Four media groups [1] have successfully challenged an anonymity order and related reporting restrictions made in the course of judicial review proceedings brought by the notorious murderer, David McGreavy.

In its decision setting aside the restriction, the Court warned of the dangers inherent in applications in the Administrative Court made at the last moment and "by consent".

A copy of the decision is available here.

Mr McGreavy is serving a life sentence for the brutal murder and mutilation of three young children in April 1973. In late 2011 he commenced judicial review proceedings challenging the Parole Board's decision not to recommend his transfer to open conditions. At the substantive hearing of that application in January 2013 Mr McGreavy made an oral application for an order under CPR 39.2(4) that no report of the proceedings should name him. The hearing was in public. The media was not notified of the application in advance, no claim form was issued and no witness evidence was put before the court outlining the evidence justifying the interference with Article 10.

The media challenged the order, as did the Secretary of State for Justice, an interested party to the proceedings. Mr McGreavy's position, as developed in evidence in response to the challenge, was that the order was necessary to protect his rights under Articles 2 (right to life), 3 (prohibition of torture), 5 (right to liberty and security) and 8 (right to privacy) of the European Convention. His core submission was that reports of his crimes trigger attacks or threats of attacks on him.

The challenge was heard by Mr Justice Pitchford and Mr Justice Simon in April 2013.

In a decision handed down today the Court found:

  • The common law and the European Court of Human Rights "walk in step" on the question of the principle of open justice and the freedom to report proceedings of public interest.
  • It is a cornerstone of the rule of law that public justice should be publicly reported unless the interest of justice requires otherwise. It is for the party contending that derogation from this principle is necessary to produce clear and cogent evidence.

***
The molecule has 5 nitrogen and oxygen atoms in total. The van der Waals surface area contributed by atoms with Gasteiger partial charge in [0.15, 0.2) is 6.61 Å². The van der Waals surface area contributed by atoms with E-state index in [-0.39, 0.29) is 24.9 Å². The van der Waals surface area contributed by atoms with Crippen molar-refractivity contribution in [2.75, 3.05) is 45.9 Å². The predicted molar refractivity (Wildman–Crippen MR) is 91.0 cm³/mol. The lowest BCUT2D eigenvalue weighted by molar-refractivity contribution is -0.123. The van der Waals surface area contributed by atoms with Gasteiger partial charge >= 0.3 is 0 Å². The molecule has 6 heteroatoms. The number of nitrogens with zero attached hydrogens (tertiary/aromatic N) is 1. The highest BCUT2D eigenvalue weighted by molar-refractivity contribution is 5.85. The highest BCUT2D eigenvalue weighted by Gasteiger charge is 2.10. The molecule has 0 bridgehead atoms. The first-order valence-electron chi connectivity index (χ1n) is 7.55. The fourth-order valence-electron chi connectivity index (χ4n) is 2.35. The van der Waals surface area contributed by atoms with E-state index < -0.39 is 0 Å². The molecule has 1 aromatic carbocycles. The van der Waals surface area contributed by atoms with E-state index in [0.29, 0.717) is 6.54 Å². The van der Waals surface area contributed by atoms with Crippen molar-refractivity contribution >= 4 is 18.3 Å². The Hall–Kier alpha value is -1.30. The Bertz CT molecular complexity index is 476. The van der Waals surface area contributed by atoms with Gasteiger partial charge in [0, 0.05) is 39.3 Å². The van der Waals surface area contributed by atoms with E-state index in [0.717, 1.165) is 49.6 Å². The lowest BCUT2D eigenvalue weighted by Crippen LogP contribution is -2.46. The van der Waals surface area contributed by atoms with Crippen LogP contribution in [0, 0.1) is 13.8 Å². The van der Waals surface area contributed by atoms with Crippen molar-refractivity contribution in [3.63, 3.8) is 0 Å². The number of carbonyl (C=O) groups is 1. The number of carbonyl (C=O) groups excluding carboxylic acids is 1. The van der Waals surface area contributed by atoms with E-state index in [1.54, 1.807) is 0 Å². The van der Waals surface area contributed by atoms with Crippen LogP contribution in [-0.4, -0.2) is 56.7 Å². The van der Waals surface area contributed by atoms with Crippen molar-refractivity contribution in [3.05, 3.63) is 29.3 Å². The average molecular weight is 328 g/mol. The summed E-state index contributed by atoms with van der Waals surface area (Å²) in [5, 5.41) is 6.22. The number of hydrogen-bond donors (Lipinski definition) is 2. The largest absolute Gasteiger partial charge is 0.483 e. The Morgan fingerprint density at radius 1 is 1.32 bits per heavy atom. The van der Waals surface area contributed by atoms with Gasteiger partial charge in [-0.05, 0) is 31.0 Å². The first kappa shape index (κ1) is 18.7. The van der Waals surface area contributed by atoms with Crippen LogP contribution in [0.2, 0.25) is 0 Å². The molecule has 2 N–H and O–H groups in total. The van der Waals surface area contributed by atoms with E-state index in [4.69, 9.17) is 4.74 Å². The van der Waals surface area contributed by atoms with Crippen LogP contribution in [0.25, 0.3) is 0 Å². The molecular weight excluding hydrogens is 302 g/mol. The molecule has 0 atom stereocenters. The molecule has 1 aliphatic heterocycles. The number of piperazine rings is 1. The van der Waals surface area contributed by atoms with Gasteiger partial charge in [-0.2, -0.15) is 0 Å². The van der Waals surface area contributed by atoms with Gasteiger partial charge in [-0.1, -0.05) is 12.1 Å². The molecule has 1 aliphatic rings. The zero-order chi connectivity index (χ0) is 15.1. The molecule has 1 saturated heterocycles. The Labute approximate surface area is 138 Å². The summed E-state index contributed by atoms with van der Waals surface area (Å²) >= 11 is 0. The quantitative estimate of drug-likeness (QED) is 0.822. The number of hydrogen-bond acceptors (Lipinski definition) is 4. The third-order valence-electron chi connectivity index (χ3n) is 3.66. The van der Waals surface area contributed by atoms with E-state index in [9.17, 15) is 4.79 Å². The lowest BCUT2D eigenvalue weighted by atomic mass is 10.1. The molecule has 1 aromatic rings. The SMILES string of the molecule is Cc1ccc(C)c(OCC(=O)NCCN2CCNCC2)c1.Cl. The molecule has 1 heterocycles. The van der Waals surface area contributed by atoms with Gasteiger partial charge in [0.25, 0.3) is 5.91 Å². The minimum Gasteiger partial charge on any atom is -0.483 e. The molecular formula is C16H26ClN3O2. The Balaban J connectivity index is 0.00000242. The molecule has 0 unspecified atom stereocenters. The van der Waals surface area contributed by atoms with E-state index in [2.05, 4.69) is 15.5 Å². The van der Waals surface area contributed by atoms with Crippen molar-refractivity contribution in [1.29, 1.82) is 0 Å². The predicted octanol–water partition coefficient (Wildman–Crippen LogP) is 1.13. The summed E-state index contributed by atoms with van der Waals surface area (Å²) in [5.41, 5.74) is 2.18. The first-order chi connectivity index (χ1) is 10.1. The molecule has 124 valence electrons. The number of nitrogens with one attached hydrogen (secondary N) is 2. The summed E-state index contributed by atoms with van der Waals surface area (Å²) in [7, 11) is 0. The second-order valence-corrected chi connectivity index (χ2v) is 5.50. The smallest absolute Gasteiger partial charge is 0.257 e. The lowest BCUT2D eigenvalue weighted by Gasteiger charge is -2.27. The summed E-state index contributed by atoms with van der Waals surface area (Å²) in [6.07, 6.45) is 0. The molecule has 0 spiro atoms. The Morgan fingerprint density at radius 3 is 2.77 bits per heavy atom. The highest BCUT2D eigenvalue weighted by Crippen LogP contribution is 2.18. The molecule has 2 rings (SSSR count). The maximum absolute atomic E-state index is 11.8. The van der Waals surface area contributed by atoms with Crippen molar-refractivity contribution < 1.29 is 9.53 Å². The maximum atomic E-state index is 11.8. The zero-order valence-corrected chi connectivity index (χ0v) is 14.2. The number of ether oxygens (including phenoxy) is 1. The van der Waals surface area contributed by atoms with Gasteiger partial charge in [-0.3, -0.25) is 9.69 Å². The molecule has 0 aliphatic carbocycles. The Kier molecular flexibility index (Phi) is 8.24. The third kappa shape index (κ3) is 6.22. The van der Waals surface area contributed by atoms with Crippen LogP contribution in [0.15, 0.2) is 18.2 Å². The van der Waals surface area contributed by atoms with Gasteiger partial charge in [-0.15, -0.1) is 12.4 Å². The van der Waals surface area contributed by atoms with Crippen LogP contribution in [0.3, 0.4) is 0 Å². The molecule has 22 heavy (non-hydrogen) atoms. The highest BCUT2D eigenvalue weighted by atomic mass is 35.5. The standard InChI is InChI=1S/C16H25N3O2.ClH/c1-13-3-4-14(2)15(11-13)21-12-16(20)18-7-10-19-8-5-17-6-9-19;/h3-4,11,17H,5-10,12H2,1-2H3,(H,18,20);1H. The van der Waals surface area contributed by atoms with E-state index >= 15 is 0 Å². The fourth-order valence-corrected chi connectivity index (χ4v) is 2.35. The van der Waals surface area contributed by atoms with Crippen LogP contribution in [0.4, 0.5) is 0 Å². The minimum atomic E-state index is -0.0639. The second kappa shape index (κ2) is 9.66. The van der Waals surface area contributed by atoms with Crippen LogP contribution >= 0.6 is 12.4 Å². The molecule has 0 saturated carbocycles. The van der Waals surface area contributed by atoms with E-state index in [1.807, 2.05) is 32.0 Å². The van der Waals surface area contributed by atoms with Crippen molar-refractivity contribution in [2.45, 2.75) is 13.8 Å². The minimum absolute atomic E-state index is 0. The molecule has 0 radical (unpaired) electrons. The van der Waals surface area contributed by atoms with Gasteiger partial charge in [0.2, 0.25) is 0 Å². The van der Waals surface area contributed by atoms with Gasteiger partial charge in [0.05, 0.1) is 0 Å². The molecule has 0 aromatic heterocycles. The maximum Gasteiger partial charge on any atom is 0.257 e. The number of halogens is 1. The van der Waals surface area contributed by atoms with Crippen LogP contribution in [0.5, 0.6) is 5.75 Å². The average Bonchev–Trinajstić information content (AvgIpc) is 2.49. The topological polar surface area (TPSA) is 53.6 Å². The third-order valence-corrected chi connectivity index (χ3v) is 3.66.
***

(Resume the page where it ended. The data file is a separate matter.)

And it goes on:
• There is a weighty presumption that public proceedings will be publicly reported. The embarrassment, anxiety or distress generated by the prospect of exposure to public scrutiny of private matters will rarely be a sufficient reason for displacing the need for public justice.
  • The public has a legitimate interest in being informed of the Parole Board's decision not to transfer Mr McGreavy to open conditions. The exceptional nature of his crimes and his identity justifies the public interest.
  • Although there may well come a time when Mr McGreavy's identity and whereabouts will need to be protected from public knowledge, there is no cogent case for anonymity currently. There is no real and immediate risk to Mr McGreavy's life and safety because he remains in custody in conditions in which his safety can be closely monitored and effectively managed. Renewed hostility following reports of the judicial review proceedings is not enough to justify an order under Articles 2 or 3. Mr McGreavy's psychological health is not at significant risk and there is no other evidence to justify an order for anonymity under Article 8 or on any other ground.

Procedural Difficulties

In an Addendum to its decision the Court addressed the media's concern that guidance is required on the procedure appropriate to anonymity orders in the Administrative Court.

By the time of the hearing it was common ground that the course adopted by Mr McGreavy's legal advisers was wrong. Any order for anonymity should have been applied for at the permission stage and any subsequent application should have been in the form of a written application issue in good time before the hearing. The application should have been supported by evidence on which it was proposed to rely.

Although the Court declined to issue general guidance, it recognised the need for clarity and the application of principle when considering an order for reporting restrictions. To that end the judgment in the case is intended "to provide an alert to judges in the Administrative Court to the problems which can arise if applications are made at the last moment and "by consent".

The Court concluded that attention is required to the issue of what, if any, notice should be given to media organisations of an application either at permission stage or in advance of a substantive hearing for judicial review. It suggests that this is a matter suitable for consideration by the Administrative Court Users Group and the senior judiciary.